What is the difference between continuous improvement and continual improvement?

Nik LemmensBusiness Analysis1 Comment

continuous improvement and continual improvement

What is the difference between continuous improvement and continual improvement?

What’s the difference between continuous improvement and continual improvement? Is it mere semantics or something far more important?

All too often these terms are used interchangeably, however, there is a subtle but very important difference between them.

Both are focused on improving quality of processes and therefore productivity of an organisation. But they are not the same thing, although it’s not always clear to distinguish between the two as there is overlap.

Continuous improvement in the business sense relates to constantly driving change and incremental improvements.

Continual improvement means changes happening over a prolonged period time but in more distinct stages.

When reading other posts and literature on the topic the terms can be used loosely, which makes it all the more confusing. Here’s a brief overview that attempts to strip back the labels to their simple meanings.
The difference between continuous improvement and continual improvement
What is continuous improvement?

Continuous improvement is a technique for boosting efficiency of a process by cutting out waste and activities which do not add value. It refers to activity that continuously improves the functions of all employees or processes. It can be seen therefore as an ongoing effort in developing products, services or processes.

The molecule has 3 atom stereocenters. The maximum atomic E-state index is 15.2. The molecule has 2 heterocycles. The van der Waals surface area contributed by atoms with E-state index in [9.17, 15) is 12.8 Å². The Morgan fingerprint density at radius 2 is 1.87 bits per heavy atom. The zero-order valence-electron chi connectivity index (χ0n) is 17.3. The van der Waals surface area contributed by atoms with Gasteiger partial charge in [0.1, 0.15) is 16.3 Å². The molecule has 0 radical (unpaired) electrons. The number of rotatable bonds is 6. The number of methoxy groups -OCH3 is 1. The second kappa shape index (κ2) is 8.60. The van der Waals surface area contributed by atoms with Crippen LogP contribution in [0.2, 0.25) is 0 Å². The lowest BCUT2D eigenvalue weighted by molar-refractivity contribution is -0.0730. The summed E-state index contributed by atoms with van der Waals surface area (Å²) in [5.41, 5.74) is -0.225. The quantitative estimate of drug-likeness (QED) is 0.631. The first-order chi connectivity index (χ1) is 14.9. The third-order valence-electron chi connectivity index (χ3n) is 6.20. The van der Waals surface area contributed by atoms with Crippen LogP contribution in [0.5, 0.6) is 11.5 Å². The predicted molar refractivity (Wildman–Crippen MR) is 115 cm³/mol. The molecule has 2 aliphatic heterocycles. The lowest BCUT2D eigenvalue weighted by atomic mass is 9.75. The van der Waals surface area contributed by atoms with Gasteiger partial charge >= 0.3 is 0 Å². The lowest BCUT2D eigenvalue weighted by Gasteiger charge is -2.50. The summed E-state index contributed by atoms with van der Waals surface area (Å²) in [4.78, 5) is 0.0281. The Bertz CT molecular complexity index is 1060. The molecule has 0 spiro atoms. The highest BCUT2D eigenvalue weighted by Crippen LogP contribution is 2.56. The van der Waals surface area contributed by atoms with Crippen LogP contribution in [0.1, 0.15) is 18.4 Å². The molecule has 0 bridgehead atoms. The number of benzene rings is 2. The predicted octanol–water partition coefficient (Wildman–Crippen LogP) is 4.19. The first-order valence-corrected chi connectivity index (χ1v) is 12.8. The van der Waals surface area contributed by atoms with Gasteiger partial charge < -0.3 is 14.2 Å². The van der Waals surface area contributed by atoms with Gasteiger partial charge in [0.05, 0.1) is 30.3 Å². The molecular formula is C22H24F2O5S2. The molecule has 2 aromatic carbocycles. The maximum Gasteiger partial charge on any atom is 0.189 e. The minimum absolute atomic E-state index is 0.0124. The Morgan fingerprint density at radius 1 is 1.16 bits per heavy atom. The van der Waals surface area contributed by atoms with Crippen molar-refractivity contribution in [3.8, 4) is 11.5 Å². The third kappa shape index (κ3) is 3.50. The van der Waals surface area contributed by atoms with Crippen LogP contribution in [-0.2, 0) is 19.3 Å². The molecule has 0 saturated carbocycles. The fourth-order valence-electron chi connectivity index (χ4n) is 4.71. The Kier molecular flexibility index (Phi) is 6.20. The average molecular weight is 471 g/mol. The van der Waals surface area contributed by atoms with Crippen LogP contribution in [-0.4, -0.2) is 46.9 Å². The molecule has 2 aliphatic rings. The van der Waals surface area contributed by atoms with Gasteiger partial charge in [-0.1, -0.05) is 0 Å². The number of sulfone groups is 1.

Embodied in continuous improvement are concepts such as the Japanese ‘kaizen’, Lean and 5S. It can be seen as a rolling, gradual, linear approach to improving business processes.

Quite simply it can be defined as the concept of “getting better all the time”.
What is continual improvement?

Continual improvement is premised on the thinking of W. Edwards Deming and his work with Japanese industry in the post-war period.

Things like the Shewhart cycle and later the Plan-Do-Study-Act (PDSA) cycle were the basis of his work on quality management and hold fast today in the field of continual improvement. Today’s frameworks also include the likes of COBIT and ITIL.

Continual improvements means always improving, but doing it in stages – discrete jumps rather than granular change.

Continuous improvement is really only one aspect of continual improvement, which may also include ‘discontinuous’ improvements that could be radical or innovative – such as business process reengineering.

Continual improvement is an essential requirement – it’s one of the eight principles of the ISO9001 framework. “Continual improvement of the organization’s overall performance should be a permanent objective of the organization,” it states. ‘Continuous’ improvement may be a part of that, but not necessarily.

While continuous improvement is focused on small, gradual changes leading to better processes and productivity, continual improvement encompasses the broader concept of business process improvement in all its forms.

Image from DarkDay published under cc

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